New York suffered this Wednesday night catastrophic flooding after the heaviest torrential rains since there are records. Many parts of the city were under water by the effects of Tropical Storm Ida, which moved toward the northeastern US after landing as a hurricane in Louisiana, near New Orleans, last Sunday.
The meteorological phenomenon crossed the US in a transversal way and, although with winds much less dangerous than those that moved in the beginning, it caused record levels of precipitation. The Manhattan weather station collected 80 millimeters of water between 9:00 and 10:00 p.m., the highest record for that station. In another station, at the same time, even more, 95 millimeters.
The flood led the authorities to decree for the first time in New York’s history a state of emergency by flood, which was imposed both for the main US city and for the neighboring state of New Jersey. There were also catastrophic rains in other states in the region, such as Pennsylvania and Connecticut.
The US National Weather Service warned that flooding were “life threatening” and the authorities sent alerts to the telephones of the entire population to avoid going out or staying in low-lying areas. A tornado watch was also distributed, affecting various areas of New York and New Jersey.
At dawn from Wednesday to Thursday there was still no concrete data on victims or damages. But the impact on the city was monumental. Many streets and avenues turned into rivers, with submerged or floating cars. Crowds of low-lying areas of Brooklyn, Queens or Manhattan were flooded, as well as thousands of residential and commercial basements.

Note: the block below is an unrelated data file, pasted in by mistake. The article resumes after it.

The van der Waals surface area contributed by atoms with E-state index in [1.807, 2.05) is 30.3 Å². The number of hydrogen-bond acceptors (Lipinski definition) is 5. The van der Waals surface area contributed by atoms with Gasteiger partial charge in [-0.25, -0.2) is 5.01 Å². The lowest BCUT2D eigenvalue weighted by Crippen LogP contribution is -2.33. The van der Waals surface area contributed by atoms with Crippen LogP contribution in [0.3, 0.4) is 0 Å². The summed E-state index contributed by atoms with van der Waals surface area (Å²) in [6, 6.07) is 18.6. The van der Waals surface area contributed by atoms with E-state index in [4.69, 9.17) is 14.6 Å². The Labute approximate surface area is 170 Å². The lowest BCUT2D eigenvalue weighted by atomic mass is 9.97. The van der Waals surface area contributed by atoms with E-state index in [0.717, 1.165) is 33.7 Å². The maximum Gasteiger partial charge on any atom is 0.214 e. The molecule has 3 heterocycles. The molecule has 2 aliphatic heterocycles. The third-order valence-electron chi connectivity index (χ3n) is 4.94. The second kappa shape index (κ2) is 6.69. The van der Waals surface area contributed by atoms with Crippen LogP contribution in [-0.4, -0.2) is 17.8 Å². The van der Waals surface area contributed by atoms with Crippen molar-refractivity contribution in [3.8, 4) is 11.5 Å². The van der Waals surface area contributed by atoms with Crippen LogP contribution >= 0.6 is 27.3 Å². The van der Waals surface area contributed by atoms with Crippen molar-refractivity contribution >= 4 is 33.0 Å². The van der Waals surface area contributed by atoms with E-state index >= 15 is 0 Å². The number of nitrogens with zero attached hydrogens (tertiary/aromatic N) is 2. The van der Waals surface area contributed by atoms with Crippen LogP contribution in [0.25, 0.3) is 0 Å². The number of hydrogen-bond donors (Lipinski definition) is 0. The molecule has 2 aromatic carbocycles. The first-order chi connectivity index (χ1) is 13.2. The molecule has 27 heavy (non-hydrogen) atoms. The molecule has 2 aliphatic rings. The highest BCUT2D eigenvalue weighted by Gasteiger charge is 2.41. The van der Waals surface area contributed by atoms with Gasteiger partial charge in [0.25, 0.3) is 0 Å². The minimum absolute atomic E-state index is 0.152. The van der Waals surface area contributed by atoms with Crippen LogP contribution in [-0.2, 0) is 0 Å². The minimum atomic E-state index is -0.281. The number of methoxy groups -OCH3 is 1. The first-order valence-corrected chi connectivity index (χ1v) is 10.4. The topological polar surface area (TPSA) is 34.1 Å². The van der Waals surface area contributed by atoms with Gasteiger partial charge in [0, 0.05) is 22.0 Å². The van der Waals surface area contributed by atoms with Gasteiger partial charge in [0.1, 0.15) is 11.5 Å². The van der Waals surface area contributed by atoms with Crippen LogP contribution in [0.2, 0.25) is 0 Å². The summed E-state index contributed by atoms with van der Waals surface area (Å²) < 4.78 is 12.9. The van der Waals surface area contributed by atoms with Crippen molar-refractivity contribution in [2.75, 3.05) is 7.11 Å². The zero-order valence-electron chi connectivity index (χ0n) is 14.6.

Subway service stopped almost entirely, with images of stations cascading down stairs, just as it was seen on stairways and courtyards of residential buildings. The Newark airport, the main one in New Jersey, suffered severe flooding.
Hundreds of thousands of people were left without access to electricity in states affected by the passage of Ida, which was expected to hit New York with heavy rains until 3 a.m. Thursday.
The sound of firemen’s sirens, responding to hundreds of calls for help due to the floods, continued throughout the night.
These types of violent rains are very rare. According to ‘The Washington Post’, the hourly precipitation levels recorded yesterday in New York occur every two or five hundred years. But New York had just suffered historic rains a little over ten days ago. It happened on the night of August 21, when the Big Apple suffered the effects of Hurricane Henri, which did not impact the city, but was strongly felt. That night led to the suspension of a star-studded concert in Central Park to celebrate the return of music to New York after the pandemic (something that the Delta variant has left in doubt).
Eleven of the twenty strongest torrential rains recorded since 1889 have been recorded so far this century. And four of that ‘top 20’ have occurred this year.